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Traditional houses of Tharu community on verge of disappearance

Traditional items used by the Tharu Community being displayed at the Tharu Meuseum in Chitwan, on Tuesday, December 19, 2017. Photo: RSS

Rajendra Prasad Paneru, KANCHANPUR: The beautiful and artistic traditional houses of the Tharu people made of wood and thatch are on the verge of disappearance these days.
This situation has arisen as the people of this indigenous community are abandoning the traditional architectural style for the ‘modern’ cement and concrete houses.
The shortage of timber, tiles, the ‘khariya’ grass and the alluvial mud found in ponds, which are used in building the traditional Tharu houses is another reason for the disappearance of the traditional houses, Narendra Prasad Chaudhari said.
He said, “Tharus have also started opting for the brick and cement ‘modern’ type of houses as their economic status improves. They are beginning to build modern houses as the cost of building the traditional houses is almost equal,” he explained.
According to him, people from the community could bring timber from the forest for free and without having to go through all the administrative hassles before. They also need not pay for the mud and the ‘khariya’ grass used for building the houses before. But the situation has changed now after the forests were turned into community forest as all the forest-based construction materials have to be purchased. This has shot up the construction cost.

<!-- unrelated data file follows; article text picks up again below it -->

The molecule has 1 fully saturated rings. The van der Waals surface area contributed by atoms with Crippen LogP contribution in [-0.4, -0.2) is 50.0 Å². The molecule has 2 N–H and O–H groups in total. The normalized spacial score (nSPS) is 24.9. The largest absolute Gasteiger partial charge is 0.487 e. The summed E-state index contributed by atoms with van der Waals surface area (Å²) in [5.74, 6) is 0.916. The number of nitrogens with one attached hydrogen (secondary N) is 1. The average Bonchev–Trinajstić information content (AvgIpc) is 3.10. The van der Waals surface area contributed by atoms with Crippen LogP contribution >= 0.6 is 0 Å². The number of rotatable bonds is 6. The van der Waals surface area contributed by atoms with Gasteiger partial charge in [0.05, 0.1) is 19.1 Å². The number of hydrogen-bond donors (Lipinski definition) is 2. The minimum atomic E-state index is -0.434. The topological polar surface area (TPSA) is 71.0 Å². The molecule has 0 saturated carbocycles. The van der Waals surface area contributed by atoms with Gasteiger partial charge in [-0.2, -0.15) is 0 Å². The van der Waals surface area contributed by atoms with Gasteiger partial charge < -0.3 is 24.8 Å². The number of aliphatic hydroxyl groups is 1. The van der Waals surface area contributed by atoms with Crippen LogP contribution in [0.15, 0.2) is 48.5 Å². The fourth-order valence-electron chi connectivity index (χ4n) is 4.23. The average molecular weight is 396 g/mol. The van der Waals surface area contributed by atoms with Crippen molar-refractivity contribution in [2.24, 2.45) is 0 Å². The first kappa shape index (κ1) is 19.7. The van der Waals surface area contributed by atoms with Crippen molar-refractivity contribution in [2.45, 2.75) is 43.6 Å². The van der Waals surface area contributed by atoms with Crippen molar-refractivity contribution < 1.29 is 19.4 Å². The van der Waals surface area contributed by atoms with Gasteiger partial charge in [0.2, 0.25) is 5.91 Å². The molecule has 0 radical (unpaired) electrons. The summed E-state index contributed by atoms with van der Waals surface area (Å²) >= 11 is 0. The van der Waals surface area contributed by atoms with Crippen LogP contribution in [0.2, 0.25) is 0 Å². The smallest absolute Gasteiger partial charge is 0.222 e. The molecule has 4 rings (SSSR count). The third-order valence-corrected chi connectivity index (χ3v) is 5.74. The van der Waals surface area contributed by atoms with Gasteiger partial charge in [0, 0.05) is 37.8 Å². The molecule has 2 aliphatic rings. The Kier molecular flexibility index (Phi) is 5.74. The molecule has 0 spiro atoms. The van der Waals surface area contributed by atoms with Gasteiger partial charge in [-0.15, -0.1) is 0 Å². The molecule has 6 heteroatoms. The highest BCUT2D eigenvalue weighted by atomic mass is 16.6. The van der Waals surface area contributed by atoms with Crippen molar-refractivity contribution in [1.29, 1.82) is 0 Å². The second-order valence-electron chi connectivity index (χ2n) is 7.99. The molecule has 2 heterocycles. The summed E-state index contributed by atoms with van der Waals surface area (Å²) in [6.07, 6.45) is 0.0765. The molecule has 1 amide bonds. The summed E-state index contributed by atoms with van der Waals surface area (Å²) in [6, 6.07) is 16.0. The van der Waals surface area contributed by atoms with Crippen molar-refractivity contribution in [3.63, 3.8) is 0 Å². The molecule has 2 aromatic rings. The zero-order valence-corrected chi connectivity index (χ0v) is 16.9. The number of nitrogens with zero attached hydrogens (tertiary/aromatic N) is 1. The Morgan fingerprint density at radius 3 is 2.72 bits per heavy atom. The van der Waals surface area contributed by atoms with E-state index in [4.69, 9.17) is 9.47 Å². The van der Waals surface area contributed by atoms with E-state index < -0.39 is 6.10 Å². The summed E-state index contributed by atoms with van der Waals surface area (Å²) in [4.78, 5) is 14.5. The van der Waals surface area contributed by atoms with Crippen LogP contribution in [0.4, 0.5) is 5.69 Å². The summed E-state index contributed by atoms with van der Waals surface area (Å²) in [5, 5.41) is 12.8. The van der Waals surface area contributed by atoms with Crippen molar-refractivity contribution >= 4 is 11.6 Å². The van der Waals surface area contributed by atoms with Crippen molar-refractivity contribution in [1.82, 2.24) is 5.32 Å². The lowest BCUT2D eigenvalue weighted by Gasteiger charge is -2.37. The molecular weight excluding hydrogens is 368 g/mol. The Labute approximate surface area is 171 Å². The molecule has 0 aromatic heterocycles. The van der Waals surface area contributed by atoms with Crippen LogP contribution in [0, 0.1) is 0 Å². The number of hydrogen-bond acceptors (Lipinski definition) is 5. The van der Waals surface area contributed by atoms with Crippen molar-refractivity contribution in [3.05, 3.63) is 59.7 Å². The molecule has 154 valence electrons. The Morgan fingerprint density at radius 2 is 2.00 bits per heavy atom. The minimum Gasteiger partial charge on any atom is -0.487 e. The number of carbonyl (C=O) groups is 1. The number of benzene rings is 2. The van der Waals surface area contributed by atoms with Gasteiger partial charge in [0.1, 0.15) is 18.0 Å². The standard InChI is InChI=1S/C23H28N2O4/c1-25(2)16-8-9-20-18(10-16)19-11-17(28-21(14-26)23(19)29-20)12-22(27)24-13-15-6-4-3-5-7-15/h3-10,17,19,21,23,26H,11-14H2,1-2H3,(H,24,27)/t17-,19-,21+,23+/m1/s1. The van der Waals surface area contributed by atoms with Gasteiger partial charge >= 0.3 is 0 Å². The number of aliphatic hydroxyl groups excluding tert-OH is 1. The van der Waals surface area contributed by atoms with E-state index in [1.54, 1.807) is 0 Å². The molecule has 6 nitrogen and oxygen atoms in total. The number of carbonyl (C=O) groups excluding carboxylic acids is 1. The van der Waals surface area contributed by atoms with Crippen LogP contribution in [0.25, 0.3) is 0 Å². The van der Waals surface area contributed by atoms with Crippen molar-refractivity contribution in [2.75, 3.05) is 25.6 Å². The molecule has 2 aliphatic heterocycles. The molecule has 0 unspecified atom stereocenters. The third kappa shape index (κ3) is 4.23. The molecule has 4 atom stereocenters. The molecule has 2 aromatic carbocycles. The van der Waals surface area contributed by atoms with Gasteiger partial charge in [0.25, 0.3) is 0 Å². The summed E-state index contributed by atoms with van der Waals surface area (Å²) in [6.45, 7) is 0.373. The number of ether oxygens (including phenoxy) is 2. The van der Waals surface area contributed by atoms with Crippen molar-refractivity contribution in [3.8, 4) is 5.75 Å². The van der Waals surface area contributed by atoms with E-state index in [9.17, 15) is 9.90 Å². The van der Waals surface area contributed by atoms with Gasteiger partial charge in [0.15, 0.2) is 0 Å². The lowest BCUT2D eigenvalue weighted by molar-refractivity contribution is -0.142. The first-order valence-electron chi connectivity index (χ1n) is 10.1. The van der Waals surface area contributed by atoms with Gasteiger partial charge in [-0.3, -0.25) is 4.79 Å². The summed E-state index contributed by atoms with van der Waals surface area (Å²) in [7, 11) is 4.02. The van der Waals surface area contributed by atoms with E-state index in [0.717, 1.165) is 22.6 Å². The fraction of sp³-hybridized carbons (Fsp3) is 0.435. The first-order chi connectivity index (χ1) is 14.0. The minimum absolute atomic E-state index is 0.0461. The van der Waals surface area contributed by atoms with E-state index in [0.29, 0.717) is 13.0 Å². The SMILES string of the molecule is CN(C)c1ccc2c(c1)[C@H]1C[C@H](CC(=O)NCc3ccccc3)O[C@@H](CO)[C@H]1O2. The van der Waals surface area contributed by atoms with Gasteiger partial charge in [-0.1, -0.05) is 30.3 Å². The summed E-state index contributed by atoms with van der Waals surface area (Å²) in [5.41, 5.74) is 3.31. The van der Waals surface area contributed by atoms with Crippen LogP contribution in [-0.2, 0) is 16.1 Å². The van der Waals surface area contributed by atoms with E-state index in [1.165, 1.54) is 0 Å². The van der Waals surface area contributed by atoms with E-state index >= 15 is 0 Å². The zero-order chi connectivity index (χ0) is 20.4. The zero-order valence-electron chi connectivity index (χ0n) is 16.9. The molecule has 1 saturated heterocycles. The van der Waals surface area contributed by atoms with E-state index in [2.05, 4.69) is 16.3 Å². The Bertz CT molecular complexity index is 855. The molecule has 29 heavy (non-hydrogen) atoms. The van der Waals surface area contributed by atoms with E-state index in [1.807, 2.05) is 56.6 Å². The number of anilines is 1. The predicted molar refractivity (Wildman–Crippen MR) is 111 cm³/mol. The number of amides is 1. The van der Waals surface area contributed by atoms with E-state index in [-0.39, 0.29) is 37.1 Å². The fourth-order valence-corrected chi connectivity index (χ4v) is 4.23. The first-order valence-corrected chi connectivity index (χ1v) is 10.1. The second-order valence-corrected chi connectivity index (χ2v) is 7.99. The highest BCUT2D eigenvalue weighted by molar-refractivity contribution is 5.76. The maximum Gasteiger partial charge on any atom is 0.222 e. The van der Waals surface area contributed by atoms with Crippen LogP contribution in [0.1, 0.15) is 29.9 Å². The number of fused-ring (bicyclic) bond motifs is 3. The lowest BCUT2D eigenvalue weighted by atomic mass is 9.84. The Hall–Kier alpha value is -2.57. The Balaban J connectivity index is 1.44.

Similarly, the factories manufacturing the traditional mud tiles and other items have closed down.
Moreover, the Tharu people living in the vicinity of towns and cities have started building the ‘modern’ cement and brick houses. Those in the rural areas have also have started emulating their brethren living in towns and building the cement, concrete and brick houses.
In few places, the Tharu community people have started the home-stay tourism service and have preserved their traditional houses.
Locally available traditional construction materials which also include plants such as bareli, charuwa, bariyani, sarbal, kadi, wooden pillars, tiles, and batta are used in the construction of such homes. Windows are adorned with several sorts of clay-made images which are known as ‘mauka’ in the Tharu language.
An entrance to the house is called ‘priyani’ while the guest room is ‘dehari’, and Bahari serves as a kitchen. Kontis or bedrooms are constructed scientifically.
Dehari does have two doors/exits for a smooth air passage and they are used for an emergency exit during possible fire or other sorts of crisis. Such houses have earthquake resistance features as well, said a local Asharam Chaudhari.
House walls made of ‘khariya’ dried plants are durable as of cemented walls as Tharu women daub such walls regularly in four different ways. It takes from 17-25 days to construct a traditional home. There was a system of exchange of a voluntary labour in the house to construct the house. But, this culture was no more in existence due to changed time.
Now people are busy in their own affairs and have no time to go on such practice. In this context, anyone wishing to build such shelter needs to hire workers and the construction becomes costlier due to paid wages and that’s why the Tharu people have shifted their priority to concrete homes. RSS

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Information for Indian tourists travelling by land:- 72 hours (-) C-19 report, CCMC form and Antigen Test at entry point
Information for Indian tourists travelling by land:- 72 hours (-) C-19 report, CCMC form and Antigen Test at entry point
Information for Indian tourists travelling by land:- 72 hours (-) C-19 report, CCMC form and Antigen Test at entry point